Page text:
Parish Of Birth
Details Of Ordination
Retired ex Ss. Peter & Paul’s : 10/1874
Ss. Peter & Paul’s Adm : 1848 – 1874
Schull CC : 1848 – 1848
Chaplain, Presentation Convent, Bandon : 1847 – 1848
Ministry Abroad/ Liverpool : 1844 – 1847
Appointed Archdeacon of the Diocese in July 1974.
The life of Archdeacon John James Murphy was a strange and eventful one. He was born in 1796, and he inherited from his father, James Murphy, of Ringmahon (Cork), a love for commercial pursuits coupled with a spirit of adventure. While still a boy, he took service in the Hudson Bay Company, and lived for 12 years with a tribe of Canadian Indians who gave him the title of “Black Eagle of the North”. In 1825 he returned to Liverpool, and he entered on a commercial pursuit with his brother. In 1840, he abandoned business in order to to make a pilgrimage to the Holy Land. On his way to Jerusalem, he visited Rome, and was introduced to the President of the English College. That was to be the turning point in his life. He gave up his intended pilgrmage, and began his theological studies.
On the 2nd. March 1844, he was ordained to the priesthood, having in his possession on the day of his ordination, the sum of £40,000. He at once returned to Liverpool, and was inducted as priest-in-charge to the newly-formed parish of St. Joseph’s in the Irish quarter of the city. The famine in Ireland had already caused many of the Irish to seek refuge in Liverpool, where famine fever raged among the Irish residents. With his own money Fr. Murphy purchased a Methodist Chapel in the district, which he converted into a Catholic Church. For three years he ministered to the spiritual and physical needs of his fellow Irish men and women.
In 1847, his uncle, Bishop Murphy, of Cork died, and was succeeded by Bishop Delany, who recalled Fr. Murphy back to Cork and appointed him as chaplain to the Presentation Sisters in Bandon. That same year, at his own request, he was transferred to Goleen (Schull). Again out of his own resources he provided food for the victims of the Famine.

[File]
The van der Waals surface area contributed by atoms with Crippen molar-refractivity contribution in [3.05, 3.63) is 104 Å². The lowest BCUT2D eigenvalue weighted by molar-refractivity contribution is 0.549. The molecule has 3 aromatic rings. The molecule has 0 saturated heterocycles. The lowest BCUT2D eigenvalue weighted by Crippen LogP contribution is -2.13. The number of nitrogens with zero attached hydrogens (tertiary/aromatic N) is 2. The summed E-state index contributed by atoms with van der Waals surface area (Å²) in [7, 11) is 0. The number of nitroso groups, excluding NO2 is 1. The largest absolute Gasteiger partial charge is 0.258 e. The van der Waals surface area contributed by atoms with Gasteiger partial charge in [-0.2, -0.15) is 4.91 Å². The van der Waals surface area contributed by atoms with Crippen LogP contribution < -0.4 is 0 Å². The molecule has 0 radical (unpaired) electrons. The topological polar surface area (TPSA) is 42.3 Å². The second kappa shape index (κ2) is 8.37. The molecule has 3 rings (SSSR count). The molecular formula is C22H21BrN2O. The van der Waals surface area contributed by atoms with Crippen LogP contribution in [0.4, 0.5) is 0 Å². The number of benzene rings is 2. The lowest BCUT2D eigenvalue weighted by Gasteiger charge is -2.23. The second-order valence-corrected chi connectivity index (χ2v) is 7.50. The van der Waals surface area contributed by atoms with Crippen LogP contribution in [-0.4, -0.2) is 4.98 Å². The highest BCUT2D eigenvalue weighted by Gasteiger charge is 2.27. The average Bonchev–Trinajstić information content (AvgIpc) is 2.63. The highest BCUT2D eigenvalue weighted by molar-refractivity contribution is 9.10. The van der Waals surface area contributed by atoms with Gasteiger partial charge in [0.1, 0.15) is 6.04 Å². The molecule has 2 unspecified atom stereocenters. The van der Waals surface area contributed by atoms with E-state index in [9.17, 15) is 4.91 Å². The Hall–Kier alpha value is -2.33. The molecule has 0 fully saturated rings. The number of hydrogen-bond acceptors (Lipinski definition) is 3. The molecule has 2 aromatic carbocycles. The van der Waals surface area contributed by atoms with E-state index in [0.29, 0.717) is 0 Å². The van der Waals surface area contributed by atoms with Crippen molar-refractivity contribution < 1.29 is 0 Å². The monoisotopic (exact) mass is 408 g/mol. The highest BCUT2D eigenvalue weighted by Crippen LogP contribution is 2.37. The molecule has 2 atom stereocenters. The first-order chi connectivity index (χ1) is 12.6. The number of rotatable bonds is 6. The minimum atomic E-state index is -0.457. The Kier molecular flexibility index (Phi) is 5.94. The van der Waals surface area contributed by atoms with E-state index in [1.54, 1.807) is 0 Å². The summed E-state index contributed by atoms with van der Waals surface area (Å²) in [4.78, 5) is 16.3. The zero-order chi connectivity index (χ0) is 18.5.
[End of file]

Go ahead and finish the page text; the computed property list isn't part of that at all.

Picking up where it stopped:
In 1848 he was recalled to Cork City and appointed administrator of Ss. Peter & Paul’s. His first duties as administrator was the provision of a larger church to replace the inadequate Carey’s Lane Church. He contributed largely out of his own funds to build the church (present day Ss. Peter and Paul’s Church – 1866).
In addition to this, he founded the Mercy Hospital in 1867, which had formally been the Mansion House, but was then used as the Diocesan Seminary – administered by the Vincentian Fathers. On its being turned into a hospital, the Vincentian Order founded a new home in St. Patrick’s Place, which became known as St. Finbarr’s Seminary.
Fr. Murphy also built the Chapel and residence at the North Infirmary Hospital for the Sisters of Charity of St. Vincent de Paul.
For a fuller treatise of the life and times of Archdeacon Murphy, we would refer to the following:
(a) A History of the Diocese of Cork – the Episcopate of William Delany 1847 – 1886,by Evelyn Bolster, p. 34, 144, 228 – 232.
(b) Famine in West Cork – The Mizen Peninsula – Land and People 1800 – 1852, by Patrick Hickey. p. 241, 243, 247, 256, 354.
(c) The Murphy Story: the history of Lady’s Well Brewery, Cork, by Diarmuid O’Drisceoil & Donal O’Drisceoil; p. 15-16.
(d) Fr John Murphy – Famine priest, by A.J. O’Reilly (1962).
(e) The Fold (Cork Diocesan Magazine) May 1966, p. 19ff.
(f) The Fold, May 1966, p 19ff.
Date Of Death
Place Of Death
St. Vincent’s Presbytery, Sunday’s Well Rd., Cork
Place Of Burial
Carrigrohane Cemetery, Carrigrohane, Co. Cork
His Lordship, Most Rev. Dr. Delany, Bishop of Cork, was the celebrant of the Solemn Requiem Mass; deacon was, Fr. Michael O’Flynn, C.C, Ss. Peter & Paul’s; sub-deacon was, Fr. Andrew Forrest, C.C., Ss. Peter & Paul’s, and master of ceremonies was, Fr. Florence McCarthy, C.C., Ss. Peter & Paul’s.